VIEWpoint Issue 1 | 2022
Brief Insights | Meeting Provider Relief Fund Reporting Requireme...
VIEWpoint Issue 2 | 2021
Weathering the Storm of Rising Inflation
Want to See Into the Future? Delve Deeper Into Forecasting
Clean Vehicle Credit Comes With Caveats
On Dec. 20, 2017 a new dispute resolution process was signed into law allowing the Michigan Department of Treasury to settle tax disputes through the use of an informal conference. Prior to the law’s enactment, taxpayers were only allowed to resolve disputes with the Treasury through either the Michigan Tax Tribunal or the Michigan Court of Claims.
Timing will be everything in this new process. Only taxpayers that make both a timely informal conference and settlement dispute request will be eligible to engage in this process. An informal conference request must be made within 60 days after the taxpayer receives the notice of intent to assess, while a request for settlement must be made within 21 days after the conference date. If a taxpayer chooses not to participate in this process or fails to meet the request filing dates, they can still pursue resolution of their dispute through the Tax Tribunal or Court of Claims.
The Department of Treasury may consider settling a tax dispute with a taxpayer if, after taking into consideration the factual and legal issues involved and the risks of litigating the dispute, it is in the state’s best interests to accept a lesser amount of tax than previously determined was owed by the taxpayer. Doubt as to a taxpayer’s ability to pay or the Treasury’s ability to collect the tax does not constitute a basis for settlement.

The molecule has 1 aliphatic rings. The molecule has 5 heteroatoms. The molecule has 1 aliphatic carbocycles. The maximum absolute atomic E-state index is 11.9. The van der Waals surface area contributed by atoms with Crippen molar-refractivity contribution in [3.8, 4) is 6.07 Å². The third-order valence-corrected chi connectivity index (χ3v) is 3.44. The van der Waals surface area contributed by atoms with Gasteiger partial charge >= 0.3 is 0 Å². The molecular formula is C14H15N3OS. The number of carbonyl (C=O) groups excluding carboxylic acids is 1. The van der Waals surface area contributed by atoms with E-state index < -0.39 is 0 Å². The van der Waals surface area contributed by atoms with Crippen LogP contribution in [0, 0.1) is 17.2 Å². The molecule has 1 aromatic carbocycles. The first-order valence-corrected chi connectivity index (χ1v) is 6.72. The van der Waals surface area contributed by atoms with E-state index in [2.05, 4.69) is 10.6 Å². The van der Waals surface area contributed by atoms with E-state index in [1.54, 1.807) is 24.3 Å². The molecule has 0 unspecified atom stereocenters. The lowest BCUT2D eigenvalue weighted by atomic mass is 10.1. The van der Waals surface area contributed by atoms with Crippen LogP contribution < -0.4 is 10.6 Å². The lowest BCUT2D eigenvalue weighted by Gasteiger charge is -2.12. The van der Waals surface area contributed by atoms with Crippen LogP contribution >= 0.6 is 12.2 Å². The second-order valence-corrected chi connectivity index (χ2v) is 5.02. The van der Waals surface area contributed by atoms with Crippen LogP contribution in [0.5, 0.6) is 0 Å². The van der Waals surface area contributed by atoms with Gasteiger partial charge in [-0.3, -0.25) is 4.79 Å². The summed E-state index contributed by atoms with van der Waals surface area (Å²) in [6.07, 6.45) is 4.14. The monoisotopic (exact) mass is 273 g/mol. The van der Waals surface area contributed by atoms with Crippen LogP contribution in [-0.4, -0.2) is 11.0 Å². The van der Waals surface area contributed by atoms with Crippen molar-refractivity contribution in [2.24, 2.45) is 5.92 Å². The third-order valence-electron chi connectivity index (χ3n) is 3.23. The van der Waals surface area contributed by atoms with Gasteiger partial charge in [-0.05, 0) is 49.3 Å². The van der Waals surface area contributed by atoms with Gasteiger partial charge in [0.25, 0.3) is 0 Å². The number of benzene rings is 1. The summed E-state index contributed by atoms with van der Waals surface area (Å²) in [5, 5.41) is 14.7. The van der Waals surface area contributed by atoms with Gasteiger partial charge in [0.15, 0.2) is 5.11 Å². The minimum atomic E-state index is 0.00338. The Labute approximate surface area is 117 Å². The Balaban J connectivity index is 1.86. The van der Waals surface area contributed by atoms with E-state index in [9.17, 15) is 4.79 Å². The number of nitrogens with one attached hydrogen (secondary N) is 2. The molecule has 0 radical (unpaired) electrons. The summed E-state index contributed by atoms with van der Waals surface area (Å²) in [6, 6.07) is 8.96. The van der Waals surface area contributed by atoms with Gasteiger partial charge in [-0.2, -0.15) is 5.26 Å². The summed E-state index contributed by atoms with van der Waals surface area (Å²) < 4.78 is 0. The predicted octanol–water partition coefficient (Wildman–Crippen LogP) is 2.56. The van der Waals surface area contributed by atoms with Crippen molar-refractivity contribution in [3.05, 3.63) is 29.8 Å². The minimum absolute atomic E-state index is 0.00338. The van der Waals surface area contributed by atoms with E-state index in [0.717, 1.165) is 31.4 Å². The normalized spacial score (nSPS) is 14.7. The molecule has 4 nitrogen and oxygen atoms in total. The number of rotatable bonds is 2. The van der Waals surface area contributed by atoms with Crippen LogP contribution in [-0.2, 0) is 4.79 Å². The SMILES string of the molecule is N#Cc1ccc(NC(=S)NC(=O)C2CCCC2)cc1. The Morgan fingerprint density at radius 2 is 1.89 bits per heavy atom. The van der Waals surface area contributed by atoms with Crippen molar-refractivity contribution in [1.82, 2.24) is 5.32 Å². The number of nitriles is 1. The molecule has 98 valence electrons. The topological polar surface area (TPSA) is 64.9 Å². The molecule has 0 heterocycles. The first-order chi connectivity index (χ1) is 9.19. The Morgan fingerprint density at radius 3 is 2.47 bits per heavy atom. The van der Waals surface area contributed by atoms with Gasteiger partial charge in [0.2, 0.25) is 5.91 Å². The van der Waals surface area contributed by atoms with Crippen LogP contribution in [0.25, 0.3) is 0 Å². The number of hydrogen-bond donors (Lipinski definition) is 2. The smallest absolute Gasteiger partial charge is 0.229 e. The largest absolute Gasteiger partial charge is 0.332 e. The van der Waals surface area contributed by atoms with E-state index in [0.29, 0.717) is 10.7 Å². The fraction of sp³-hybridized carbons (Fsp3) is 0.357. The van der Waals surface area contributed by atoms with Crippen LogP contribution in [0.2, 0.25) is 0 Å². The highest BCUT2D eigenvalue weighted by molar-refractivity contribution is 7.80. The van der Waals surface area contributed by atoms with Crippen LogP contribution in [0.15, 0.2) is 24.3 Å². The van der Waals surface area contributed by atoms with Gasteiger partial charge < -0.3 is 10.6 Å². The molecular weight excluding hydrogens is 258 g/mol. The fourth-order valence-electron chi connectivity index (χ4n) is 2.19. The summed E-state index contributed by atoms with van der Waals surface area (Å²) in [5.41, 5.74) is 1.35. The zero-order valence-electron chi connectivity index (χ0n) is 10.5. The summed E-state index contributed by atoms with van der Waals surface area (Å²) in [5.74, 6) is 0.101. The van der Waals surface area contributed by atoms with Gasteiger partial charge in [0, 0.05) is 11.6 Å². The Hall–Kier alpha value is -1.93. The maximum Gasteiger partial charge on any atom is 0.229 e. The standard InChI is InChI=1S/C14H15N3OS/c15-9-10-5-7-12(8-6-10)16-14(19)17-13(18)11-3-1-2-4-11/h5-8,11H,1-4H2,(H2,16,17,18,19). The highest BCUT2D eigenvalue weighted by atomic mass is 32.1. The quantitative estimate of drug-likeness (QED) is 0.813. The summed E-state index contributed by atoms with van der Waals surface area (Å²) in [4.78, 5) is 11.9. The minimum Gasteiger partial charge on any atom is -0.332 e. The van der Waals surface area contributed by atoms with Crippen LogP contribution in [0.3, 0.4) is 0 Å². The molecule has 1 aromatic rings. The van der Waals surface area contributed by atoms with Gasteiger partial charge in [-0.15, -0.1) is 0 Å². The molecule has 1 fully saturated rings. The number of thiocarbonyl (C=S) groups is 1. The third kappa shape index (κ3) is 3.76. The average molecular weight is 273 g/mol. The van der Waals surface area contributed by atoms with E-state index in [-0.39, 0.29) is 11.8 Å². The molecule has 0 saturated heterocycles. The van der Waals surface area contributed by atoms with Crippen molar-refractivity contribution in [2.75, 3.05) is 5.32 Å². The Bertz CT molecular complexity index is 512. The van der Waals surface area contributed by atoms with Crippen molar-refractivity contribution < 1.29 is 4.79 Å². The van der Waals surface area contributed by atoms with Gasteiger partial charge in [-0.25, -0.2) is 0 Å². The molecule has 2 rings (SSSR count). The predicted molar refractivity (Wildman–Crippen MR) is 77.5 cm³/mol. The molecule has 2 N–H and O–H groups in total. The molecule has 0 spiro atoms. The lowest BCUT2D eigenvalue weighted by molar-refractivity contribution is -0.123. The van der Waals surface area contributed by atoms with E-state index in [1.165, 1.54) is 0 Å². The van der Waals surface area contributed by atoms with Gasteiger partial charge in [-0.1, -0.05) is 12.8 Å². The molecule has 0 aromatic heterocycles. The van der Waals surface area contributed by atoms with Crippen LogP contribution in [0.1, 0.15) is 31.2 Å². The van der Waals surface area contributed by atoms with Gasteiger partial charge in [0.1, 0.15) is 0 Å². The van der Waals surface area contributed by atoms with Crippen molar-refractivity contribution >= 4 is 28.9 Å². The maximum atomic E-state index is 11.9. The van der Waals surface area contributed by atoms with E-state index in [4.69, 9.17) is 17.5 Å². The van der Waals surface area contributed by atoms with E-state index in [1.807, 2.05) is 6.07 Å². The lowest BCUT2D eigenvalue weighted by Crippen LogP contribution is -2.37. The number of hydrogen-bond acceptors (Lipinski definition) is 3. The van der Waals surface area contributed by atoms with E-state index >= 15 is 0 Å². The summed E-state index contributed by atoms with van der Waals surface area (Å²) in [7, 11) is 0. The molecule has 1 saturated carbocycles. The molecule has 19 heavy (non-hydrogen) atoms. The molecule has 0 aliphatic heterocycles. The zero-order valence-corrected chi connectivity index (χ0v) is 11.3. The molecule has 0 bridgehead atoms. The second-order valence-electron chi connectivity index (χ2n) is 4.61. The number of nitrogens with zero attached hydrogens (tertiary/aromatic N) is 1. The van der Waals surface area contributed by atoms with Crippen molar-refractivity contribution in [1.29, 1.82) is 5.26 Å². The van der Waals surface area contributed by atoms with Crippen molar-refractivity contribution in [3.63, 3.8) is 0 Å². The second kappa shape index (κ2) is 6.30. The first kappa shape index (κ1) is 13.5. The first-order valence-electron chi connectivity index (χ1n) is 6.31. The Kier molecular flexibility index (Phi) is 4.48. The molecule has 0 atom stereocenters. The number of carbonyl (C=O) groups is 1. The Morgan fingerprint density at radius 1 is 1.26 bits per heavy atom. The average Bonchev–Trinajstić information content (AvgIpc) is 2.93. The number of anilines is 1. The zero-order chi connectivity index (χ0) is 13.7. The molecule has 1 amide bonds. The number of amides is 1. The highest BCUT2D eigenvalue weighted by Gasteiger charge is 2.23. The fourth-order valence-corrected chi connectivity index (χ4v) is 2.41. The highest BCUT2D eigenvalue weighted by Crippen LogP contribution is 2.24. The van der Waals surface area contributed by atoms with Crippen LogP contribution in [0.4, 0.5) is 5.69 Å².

More information, including application forms and guidelines, related to the process is expected to be released by the Department of Treasury in the weeks to come on their website. As the process gets implemented, look to Doeren Mayhew to keep you up-to-date on its pros and cons, and other considerations. Should you have any questions about pursuing this new alternative tax dispute resolution process, please contact our CPAs and advisors.
This publication is distributed for informational purposes only, with the understanding that Doeren Mayhew is not rendering legal, accounting, or other professional opinions on specific facts for matters, and, accordingly, assumes no liability whatsoever in connection with its use. Should the reader have any questions regarding any of the news articles, it is recommended that a Doeren Mayhew representative be contacted.
A quick registration is required to view our resources.
You will only be asked to do this one time (unless you don't save your browser cookies).